Martin Bradley discusses the complexities of mexiletine use following the licensing of NaMuscla® for the treatment of myotonia in adults with non‑dystrophic myotonic disorders
Mexiletine is a sodium channel blocker, and was originally developed as an anticonvulsant drug.1,2 However, it was found to have anti-arrhythmic properties, and has been approved for this indication in several countries since the 1960s.2 There is no licensed preparation of mexiletine in the UK; consequently, it is imported for use in ventricular arrhythmia because there are limited oral sodium channel blocker (class 1b) anti-arrhythmic agents available, and it is a useful agent in patients with long QT syndrome.3
The therapeutic effect of mexiletine on myotonic disorders (rare diseases caused by a malfunction of skeletal ion channels) was investigated in the 1980s.4 Since the 1990s, mexiletine has been the agent of choice for patients with myotonia according to expert opinion,5 and in 2010 and 2012, positive results from two small randomised controlled trials indicated that mexiletine was effective for this condition.6,7 Until recently, no manufacturer has taken mexiletine through regulatory approval for use in myotonia; therefore, an imported product is also used in UK neurology centres for patients with myotonic syndromes.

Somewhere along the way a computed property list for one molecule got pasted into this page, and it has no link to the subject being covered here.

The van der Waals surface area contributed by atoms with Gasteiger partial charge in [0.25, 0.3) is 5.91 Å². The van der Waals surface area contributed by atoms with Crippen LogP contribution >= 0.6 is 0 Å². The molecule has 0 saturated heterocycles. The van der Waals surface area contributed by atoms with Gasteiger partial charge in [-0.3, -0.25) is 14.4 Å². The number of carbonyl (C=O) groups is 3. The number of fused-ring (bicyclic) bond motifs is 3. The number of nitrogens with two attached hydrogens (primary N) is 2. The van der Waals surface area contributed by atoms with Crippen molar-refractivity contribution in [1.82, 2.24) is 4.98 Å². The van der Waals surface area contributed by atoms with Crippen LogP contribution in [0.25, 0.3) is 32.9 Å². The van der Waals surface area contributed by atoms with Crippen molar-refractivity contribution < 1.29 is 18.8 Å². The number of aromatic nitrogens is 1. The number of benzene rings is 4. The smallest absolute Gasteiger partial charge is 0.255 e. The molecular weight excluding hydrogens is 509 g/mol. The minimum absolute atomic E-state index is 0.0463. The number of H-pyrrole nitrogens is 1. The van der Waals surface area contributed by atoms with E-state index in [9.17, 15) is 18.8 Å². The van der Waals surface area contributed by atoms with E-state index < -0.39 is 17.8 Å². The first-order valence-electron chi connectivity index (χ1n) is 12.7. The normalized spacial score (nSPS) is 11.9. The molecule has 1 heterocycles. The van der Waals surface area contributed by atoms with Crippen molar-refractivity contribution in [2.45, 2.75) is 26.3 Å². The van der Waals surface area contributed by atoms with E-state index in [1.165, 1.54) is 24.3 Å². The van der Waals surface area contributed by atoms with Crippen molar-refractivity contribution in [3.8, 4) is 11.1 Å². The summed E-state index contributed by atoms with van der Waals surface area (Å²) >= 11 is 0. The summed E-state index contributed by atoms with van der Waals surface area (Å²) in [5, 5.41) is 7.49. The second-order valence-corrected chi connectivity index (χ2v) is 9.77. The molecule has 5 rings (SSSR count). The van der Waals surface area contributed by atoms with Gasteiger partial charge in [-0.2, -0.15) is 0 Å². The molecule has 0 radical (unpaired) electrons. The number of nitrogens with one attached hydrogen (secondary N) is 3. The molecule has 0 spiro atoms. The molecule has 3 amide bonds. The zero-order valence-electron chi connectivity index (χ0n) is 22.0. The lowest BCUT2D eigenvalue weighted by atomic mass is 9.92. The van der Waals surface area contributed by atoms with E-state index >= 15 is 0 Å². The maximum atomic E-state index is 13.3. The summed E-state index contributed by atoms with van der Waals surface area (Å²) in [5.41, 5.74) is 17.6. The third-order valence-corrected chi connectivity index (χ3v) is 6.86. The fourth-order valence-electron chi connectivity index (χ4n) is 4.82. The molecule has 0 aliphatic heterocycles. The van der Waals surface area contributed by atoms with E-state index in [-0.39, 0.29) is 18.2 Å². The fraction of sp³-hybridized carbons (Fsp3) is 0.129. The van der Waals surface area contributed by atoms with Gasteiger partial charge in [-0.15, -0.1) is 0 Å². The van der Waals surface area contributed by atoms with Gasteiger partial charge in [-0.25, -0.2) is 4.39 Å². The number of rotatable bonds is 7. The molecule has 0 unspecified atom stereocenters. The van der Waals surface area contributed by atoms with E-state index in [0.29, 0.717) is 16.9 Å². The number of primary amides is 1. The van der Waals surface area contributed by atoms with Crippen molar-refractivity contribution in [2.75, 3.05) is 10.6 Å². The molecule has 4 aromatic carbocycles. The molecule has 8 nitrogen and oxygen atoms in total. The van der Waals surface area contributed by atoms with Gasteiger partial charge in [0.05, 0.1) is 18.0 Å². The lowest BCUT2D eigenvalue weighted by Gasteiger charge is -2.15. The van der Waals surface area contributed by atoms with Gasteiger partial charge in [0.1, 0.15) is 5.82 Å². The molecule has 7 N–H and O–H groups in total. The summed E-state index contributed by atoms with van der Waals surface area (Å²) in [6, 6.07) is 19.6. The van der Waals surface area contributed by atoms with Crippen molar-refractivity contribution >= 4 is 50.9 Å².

Since the 1990s, mexiletine has been the agent of choice for patients with myotonia …
In December 2018, a new formulation of mexiletine, NaMuscla®, was licensed for the treatment of myotonia in adult patients with non-dystrophic myotonic disorders in the European Union.8 Because myotonia is a rare disease, NaMuscla® is classed as an orphan medicinal product (OMP) by the European Medicines Agency.8 OMPs are guaranteed a period of at least 10 years’ market exclusivity (no other, similar agents are allowed to be marketed for similar indications),9 and are also generally marketed at a premium price because of the limited volumes used. A commercial in-confidence access price for use in the NHS has been agreed. Owing to its high cost, mexiletine for use in neuromuscular disorders was added to the tariff-excluded drugs list for 2019/20.10 In a communication with trusts, NHS England confirmed that specialist neurosciences centres will be reimbursed for NaMuscla® used for non-dystrophic myotonic disorders, but that NaMuscla® or imported mexiletine capsules must be funded within the tariff by CCGs for other indications.11